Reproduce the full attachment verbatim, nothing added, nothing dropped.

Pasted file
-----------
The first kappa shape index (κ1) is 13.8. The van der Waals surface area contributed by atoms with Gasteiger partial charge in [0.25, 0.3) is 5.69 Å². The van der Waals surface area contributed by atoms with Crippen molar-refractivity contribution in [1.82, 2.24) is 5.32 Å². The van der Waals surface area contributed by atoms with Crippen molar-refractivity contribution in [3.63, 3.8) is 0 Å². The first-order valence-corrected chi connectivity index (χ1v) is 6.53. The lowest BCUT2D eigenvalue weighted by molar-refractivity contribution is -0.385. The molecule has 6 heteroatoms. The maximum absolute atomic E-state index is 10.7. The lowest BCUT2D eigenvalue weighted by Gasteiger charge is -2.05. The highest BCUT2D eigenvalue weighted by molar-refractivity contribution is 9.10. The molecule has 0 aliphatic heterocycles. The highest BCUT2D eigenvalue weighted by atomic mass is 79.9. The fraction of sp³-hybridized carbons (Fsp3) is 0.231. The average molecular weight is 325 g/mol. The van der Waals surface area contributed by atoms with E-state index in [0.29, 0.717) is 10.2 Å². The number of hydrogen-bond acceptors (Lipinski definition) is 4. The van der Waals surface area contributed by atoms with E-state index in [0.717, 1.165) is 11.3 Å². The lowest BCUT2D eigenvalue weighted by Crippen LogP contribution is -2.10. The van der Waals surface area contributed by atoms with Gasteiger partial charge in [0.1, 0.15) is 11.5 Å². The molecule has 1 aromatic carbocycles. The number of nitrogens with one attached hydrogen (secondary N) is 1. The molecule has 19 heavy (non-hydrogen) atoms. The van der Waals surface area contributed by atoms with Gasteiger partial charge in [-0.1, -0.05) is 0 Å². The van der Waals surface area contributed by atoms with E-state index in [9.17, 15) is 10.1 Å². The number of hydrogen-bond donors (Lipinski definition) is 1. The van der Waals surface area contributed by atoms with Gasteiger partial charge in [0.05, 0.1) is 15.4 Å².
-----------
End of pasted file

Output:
The first kappa shape index (κ1) is 13.8. The van der Waals surface area contributed by atoms with Gasteiger partial charge in [0.25, 0.3) is 5.69 Å². The van der Waals surface area contributed by atoms with Crippen molar-refractivity contribution in [1.82, 2.24) is 5.32 Å². The van der Waals surface area contributed by atoms with Crippen molar-refractivity contribution in [3.63, 3.8) is 0 Å². The first-order valence-corrected chi connectivity index (χ1v) is 6.53. The lowest BCUT2D eigenvalue weighted by molar-refractivity contribution is -0.385. The molecule has 6 heteroatoms. The maximum absolute atomic E-state index is 10.7. The lowest BCUT2D eigenvalue weighted by Gasteiger charge is -2.05. The highest BCUT2D eigenvalue weighted by molar-refractivity contribution is 9.10. The molecule has 0 aliphatic heterocycles. The highest BCUT2D eigenvalue weighted by atomic mass is 79.9. The fraction of sp³-hybridized carbons (Fsp3) is 0.231. The average molecular weight is 325 g/mol. The van der Waals surface area contributed by atoms with E-state index in [0.29, 0.717) is 10.2 Å². The number of hydrogen-bond acceptors (Lipinski definition) is 4. The van der Waals surface area contributed by atoms with E-state index in [0.717, 1.165) is 11.3 Å². The lowest BCUT2D eigenvalue weighted by Crippen LogP contribution is -2.10. The van der Waals surface area contributed by atoms with Gasteiger partial charge in [0.1, 0.15) is 11.5 Å². The molecule has 1 aromatic carbocycles. The number of nitrogens with one attached hydrogen (secondary N) is 1. The molecule has 19 heavy (non-hydrogen) atoms. The van der Waals surface area contributed by atoms with Gasteiger partial charge in [-0.1, -0.05) is 0 Å². The van der Waals surface area contributed by atoms with E-state index in [9.17, 15) is 10.1 Å². The number of hydrogen-bond donors (Lipinski definition) is 1. The van der Waals surface area contributed by atoms with Gasteiger partial charge in [0.05, 0.1) is 15.4 Å².